Faculty

What is experiential education?

As a course director, it is likely that you are already engaging your students in some type of experiential education (EE), whether that is through using simulations in the classroom, inviting in a guest lecturer, or engaging students in a community initiative. The pan-university EE Common Language document (2017) provides a common language for describing the variety of EE strategies taking place at York University, and it details three main areas of focus.

Classroom-Focused EE

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Classroom-focused EE exposes students to concrete learning activities that require them to reflect on what they have experienced in relation to concepts/theories being covered in the course. All classroom-focused EE strategies contribute to addressing student learning outcomes. Examples of experiential activities include: films, guest speakers, case studies, simulation and role playing, course-based research, with-in community learning activities.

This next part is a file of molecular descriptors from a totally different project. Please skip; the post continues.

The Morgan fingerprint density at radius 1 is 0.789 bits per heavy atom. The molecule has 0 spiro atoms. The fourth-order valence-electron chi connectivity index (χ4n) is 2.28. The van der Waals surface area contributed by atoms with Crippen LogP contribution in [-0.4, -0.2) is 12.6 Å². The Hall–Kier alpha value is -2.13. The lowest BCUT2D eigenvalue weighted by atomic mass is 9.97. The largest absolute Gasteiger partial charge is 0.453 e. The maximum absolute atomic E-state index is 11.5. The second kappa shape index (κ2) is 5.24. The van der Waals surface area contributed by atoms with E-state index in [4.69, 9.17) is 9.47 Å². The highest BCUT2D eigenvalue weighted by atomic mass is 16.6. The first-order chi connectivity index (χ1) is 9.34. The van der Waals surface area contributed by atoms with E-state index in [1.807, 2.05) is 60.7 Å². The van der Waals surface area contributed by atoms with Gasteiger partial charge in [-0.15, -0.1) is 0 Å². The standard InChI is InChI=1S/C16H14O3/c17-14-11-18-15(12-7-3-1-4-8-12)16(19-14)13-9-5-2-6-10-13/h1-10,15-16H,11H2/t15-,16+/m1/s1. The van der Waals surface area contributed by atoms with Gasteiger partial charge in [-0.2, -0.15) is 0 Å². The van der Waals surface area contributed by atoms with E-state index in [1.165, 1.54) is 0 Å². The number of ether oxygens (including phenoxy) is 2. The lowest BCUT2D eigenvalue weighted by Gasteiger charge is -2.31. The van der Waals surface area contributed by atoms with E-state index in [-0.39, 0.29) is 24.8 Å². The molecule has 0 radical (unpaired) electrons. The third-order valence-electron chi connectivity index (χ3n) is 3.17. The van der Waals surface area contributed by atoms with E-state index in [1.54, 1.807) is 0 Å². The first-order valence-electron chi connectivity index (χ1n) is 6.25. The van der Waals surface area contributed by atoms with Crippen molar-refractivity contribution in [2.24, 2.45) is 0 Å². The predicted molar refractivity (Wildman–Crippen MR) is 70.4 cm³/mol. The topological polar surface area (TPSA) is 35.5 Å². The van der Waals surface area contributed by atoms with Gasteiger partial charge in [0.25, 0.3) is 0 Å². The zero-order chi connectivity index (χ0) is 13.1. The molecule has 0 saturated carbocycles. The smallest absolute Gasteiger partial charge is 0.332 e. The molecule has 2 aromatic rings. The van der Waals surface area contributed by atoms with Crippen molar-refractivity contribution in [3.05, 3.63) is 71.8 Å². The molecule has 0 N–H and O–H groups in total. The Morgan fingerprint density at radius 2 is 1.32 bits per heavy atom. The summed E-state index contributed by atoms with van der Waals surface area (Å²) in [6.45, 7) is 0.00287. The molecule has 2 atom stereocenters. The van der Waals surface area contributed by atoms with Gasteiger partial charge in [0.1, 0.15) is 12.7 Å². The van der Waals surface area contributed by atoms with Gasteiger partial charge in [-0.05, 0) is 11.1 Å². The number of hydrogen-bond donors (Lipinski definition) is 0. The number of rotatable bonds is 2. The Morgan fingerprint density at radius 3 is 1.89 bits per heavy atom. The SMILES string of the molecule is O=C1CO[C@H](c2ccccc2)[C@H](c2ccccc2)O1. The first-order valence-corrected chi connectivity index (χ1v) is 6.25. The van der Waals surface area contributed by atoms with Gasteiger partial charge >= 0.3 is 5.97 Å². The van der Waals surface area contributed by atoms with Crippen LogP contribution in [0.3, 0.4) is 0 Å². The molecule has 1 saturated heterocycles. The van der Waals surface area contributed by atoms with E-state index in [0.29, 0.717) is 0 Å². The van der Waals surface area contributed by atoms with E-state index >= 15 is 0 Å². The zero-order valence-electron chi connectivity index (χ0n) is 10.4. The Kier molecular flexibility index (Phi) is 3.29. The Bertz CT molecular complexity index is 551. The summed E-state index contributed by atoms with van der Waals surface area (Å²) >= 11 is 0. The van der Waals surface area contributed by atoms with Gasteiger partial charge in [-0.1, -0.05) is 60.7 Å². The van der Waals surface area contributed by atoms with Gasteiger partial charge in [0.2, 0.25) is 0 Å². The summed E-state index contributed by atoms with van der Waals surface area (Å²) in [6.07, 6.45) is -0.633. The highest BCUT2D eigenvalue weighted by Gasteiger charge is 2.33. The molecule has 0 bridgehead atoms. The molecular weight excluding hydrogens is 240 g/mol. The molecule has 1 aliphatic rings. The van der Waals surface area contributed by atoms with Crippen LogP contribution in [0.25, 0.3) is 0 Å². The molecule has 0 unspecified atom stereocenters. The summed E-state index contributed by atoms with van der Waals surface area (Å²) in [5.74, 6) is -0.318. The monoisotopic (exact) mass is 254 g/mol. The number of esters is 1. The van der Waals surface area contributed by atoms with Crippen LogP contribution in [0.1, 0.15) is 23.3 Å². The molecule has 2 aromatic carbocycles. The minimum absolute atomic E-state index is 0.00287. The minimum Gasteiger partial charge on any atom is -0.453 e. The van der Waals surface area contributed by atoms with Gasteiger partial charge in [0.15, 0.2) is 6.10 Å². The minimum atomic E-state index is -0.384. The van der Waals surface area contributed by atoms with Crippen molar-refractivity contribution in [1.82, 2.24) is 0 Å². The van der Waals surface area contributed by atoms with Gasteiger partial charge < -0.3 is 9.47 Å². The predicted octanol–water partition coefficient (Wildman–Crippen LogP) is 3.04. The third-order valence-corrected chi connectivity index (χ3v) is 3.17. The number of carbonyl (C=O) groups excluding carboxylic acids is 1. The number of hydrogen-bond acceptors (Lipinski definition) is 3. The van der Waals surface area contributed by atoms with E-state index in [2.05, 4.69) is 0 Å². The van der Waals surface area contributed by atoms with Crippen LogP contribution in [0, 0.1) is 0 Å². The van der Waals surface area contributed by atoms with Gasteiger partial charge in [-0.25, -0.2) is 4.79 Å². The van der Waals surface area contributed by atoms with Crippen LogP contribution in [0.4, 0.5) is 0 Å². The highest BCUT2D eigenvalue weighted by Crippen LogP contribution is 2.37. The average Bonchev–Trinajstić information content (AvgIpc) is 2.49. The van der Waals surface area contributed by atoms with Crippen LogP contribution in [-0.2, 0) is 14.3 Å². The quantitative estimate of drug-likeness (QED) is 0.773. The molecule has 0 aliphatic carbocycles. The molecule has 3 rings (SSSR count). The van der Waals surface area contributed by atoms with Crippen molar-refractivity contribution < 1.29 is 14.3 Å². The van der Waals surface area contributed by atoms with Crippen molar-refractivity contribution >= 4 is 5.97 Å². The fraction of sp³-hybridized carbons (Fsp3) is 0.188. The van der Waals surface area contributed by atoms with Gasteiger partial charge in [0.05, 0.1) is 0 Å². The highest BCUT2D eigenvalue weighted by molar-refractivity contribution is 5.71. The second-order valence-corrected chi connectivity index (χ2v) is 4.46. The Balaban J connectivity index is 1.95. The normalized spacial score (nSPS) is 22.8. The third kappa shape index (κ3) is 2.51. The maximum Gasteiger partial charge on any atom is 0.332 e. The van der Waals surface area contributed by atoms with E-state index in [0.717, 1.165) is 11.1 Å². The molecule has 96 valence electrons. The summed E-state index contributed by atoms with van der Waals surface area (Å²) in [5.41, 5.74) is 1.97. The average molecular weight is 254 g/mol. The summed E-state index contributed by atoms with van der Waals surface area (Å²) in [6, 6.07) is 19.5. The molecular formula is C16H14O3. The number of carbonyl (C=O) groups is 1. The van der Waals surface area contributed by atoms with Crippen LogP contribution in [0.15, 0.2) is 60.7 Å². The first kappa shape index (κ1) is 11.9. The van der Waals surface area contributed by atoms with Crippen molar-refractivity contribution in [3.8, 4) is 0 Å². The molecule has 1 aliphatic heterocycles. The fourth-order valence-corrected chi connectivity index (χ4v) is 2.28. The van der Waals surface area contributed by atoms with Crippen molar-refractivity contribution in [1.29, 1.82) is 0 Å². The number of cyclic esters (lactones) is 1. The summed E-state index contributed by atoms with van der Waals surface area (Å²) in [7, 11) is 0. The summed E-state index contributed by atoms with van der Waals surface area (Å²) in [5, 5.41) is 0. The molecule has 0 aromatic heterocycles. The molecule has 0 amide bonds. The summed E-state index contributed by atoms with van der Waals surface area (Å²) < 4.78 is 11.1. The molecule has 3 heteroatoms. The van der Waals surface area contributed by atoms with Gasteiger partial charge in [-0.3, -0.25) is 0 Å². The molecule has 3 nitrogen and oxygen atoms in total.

Experiential Activities

Community-Focused EE

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Community-focused EE strategies give students the opportunity to connect course material with experiences that occur through interactions with partners in the community. Reflection remains a key element which requires students to link the concrete experience with the students’ understanding of theory. All community-focused EE strategies contribute to addressing both student learning outcomes and identified community needs. Categories of community-focused EE include the following:
Community Based Learning (CBL)
Community Based Research (CBR)
Community Service Learning (CSL)

Work-Focused EE


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Work-focused EE strategies give students the opportunity to develop competencies and skills and augment the theories/concepts learned in their course/degree programs by getting hands-on work experience within organizational environments. Reflection remains a key element which requires students to link the concrete experience with the students’ understanding of theory. All work-focused EE strategies contribute to addressing degree level expectations, in particular, the student’s ability to demonstrate autonomy and professional capacity. Work-focused EE includes: